Is simply outrageous. I have no doubt that there are (and going to be) numerous opinion pieces with those with far more connects than I (and I haven't read them in order to not pollute this piece), which will say that the sky is falling for black people seeking employment. I disagree. The lesson here is pretty clear, Black organizations must continue to press for clear, disclosed and equal employment opportunities. Prospective black employees must make sure to meet those qualifications. Blacks seeking promotional opportunities, ought to do their due diligence. In this particular case, that means that those blacks who wanted to test to become Lieutenant ought to have started prepping for the exam long before the test dates were announced. That also means that black firefighter organizations ought to be at the forefront of mentoring their membership and securing study materials. These organizations and individuals could have easily pooled resources to purchase books and then photocopy them (though there are clear copyright concerns with this, it is done often in schools). They could have formed study groups.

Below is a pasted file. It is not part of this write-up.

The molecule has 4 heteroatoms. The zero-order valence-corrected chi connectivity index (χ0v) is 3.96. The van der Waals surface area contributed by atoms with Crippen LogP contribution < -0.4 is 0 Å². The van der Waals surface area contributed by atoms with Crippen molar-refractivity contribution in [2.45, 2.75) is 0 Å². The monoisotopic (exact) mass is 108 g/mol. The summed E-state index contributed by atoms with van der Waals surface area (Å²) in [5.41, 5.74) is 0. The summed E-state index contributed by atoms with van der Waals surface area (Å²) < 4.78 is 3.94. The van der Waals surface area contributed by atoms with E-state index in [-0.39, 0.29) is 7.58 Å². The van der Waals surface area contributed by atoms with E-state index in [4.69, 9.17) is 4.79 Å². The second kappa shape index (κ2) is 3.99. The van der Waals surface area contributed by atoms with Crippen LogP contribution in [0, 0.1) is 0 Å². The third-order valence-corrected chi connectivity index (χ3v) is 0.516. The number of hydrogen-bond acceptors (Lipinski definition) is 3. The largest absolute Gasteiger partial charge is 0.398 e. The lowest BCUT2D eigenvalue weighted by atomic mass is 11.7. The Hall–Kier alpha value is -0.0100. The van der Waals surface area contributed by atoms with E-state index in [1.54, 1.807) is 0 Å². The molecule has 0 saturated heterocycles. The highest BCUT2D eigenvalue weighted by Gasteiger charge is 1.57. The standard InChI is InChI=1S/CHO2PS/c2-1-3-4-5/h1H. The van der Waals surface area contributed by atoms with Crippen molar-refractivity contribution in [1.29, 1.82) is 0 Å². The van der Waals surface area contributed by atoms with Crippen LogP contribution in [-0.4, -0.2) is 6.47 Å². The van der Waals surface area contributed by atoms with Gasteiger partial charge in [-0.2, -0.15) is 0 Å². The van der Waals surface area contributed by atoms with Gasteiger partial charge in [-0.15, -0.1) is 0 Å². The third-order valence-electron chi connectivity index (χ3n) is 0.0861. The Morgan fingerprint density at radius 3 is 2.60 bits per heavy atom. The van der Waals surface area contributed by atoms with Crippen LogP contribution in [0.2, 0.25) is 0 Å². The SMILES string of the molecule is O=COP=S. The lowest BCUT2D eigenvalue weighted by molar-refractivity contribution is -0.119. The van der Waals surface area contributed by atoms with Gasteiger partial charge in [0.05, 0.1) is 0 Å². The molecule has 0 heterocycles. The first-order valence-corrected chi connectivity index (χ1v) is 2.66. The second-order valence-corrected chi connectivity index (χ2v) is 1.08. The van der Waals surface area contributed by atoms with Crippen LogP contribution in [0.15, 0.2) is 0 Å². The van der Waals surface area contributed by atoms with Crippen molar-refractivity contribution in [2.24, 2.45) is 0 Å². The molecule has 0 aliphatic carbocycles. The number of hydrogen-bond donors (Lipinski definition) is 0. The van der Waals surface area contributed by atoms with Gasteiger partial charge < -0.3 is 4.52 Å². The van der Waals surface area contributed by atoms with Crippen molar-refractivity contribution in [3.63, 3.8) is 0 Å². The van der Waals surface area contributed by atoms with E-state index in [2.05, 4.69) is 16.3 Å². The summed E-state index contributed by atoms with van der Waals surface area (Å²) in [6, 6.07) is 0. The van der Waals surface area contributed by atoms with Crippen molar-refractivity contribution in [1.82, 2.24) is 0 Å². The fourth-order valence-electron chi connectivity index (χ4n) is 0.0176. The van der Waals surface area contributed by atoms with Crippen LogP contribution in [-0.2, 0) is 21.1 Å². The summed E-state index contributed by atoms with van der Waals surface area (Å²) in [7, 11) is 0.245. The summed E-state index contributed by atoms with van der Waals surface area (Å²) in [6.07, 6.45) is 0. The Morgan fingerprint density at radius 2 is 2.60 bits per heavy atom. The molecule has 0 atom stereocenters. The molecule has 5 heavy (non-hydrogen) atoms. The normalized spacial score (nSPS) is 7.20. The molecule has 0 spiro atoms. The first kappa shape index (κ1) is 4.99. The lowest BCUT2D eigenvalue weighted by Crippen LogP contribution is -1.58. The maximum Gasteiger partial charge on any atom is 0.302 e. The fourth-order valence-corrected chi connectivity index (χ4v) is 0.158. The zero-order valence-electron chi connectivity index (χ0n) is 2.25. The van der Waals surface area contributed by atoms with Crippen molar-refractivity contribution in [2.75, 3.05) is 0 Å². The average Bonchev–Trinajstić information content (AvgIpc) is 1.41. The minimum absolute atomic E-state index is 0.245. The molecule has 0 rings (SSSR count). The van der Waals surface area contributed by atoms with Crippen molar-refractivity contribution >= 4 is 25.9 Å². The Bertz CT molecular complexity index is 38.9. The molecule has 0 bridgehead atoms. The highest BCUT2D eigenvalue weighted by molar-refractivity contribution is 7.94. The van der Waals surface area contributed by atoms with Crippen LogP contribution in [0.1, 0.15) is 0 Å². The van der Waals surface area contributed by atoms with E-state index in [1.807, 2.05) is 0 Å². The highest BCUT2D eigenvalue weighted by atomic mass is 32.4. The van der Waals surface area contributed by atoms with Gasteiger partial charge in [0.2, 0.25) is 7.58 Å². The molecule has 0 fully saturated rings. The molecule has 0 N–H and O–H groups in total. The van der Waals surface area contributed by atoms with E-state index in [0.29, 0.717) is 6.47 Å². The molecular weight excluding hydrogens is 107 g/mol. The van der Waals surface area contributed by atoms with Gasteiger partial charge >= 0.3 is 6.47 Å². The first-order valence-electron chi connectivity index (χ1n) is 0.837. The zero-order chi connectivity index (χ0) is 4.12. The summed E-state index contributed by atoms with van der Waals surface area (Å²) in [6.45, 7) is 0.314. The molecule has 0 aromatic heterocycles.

For me, this comes down to expectations. Here's a retired Michigan captain:

Vincent Lewis, a fire program
specialist for the Department of Homeland Security and a
retired fire captain from Michigan. Lewis, who is black,
had looked “extensively” at the lieutenant exam and “a
little less extensively” at the captain exam. He stated that
the candidates “should know that material.” Id., at
A1048, A1052. In Lewis’s view, the “questions were rele-
vant for both exams,” and the New Haven candidates had
an advantage because the study materials identified the
particular book chapters from which the questions were